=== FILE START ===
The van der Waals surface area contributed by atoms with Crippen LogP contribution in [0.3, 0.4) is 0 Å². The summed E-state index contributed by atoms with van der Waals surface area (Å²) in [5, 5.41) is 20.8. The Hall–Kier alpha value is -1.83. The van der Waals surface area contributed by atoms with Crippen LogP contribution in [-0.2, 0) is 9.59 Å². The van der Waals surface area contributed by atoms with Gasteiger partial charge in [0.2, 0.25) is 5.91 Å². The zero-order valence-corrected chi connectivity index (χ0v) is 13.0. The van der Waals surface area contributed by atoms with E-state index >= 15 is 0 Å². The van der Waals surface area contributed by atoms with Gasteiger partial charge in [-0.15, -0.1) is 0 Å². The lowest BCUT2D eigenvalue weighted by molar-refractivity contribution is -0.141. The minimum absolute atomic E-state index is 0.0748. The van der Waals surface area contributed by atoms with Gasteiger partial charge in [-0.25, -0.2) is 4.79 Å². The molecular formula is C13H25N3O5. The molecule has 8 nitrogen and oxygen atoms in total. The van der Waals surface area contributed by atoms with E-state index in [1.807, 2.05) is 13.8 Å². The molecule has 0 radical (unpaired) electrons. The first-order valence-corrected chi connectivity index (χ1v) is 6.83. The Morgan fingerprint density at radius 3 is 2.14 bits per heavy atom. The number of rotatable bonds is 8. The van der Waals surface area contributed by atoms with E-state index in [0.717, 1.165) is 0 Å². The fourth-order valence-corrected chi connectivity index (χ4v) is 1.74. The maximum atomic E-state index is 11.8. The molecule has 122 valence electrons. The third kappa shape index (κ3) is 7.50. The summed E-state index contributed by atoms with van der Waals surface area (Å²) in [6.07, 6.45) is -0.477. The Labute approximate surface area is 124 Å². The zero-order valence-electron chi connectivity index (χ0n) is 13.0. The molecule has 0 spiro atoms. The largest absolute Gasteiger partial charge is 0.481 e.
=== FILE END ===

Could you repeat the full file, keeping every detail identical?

The van der Waals surface area contributed by atoms with Crippen LogP contribution in [0.3, 0.4) is 0 Å². The summed E-state index contributed by atoms with van der Waals surface area (Å²) in [5, 5.41) is 20.8. The Hall–Kier alpha value is -1.83. The van der Waals surface area contributed by atoms with Crippen LogP contribution in [-0.2, 0) is 9.59 Å². The van der Waals surface area contributed by atoms with Gasteiger partial charge in [0.2, 0.25) is 5.91 Å². The zero-order valence-corrected chi connectivity index (χ0v) is 13.0. The van der Waals surface area contributed by atoms with E-state index >= 15 is 0 Å². The van der Waals surface area contributed by atoms with Gasteiger partial charge in [-0.15, -0.1) is 0 Å². The lowest BCUT2D eigenvalue weighted by molar-refractivity contribution is -0.141. The minimum absolute atomic E-state index is 0.0748. The van der Waals surface area contributed by atoms with Gasteiger partial charge in [-0.25, -0.2) is 4.79 Å². The molecular formula is C13H25N3O5. The molecule has 8 nitrogen and oxygen atoms in total. The van der Waals surface area contributed by atoms with E-state index in [1.807, 2.05) is 13.8 Å². The molecule has 0 radical (unpaired) electrons. The first-order valence-corrected chi connectivity index (χ1v) is 6.83. The Morgan fingerprint density at radius 3 is 2.14 bits per heavy atom. The number of rotatable bonds is 8. The van der Waals surface area contributed by atoms with E-state index in [0.717, 1.165) is 0 Å². The fourth-order valence-corrected chi connectivity index (χ4v) is 1.74. The maximum atomic E-state index is 11.8. The molecule has 122 valence electrons. The third kappa shape index (κ3) is 7.50. The summed E-state index contributed by atoms with van der Waals surface area (Å²) in [6.07, 6.45) is -0.477. The Labute approximate surface area is 124 Å². The zero-order valence-electron chi connectivity index (χ0n) is 13.0. The molecule has 0 spiro atoms. The largest absolute Gasteiger partial charge is 0.481 e.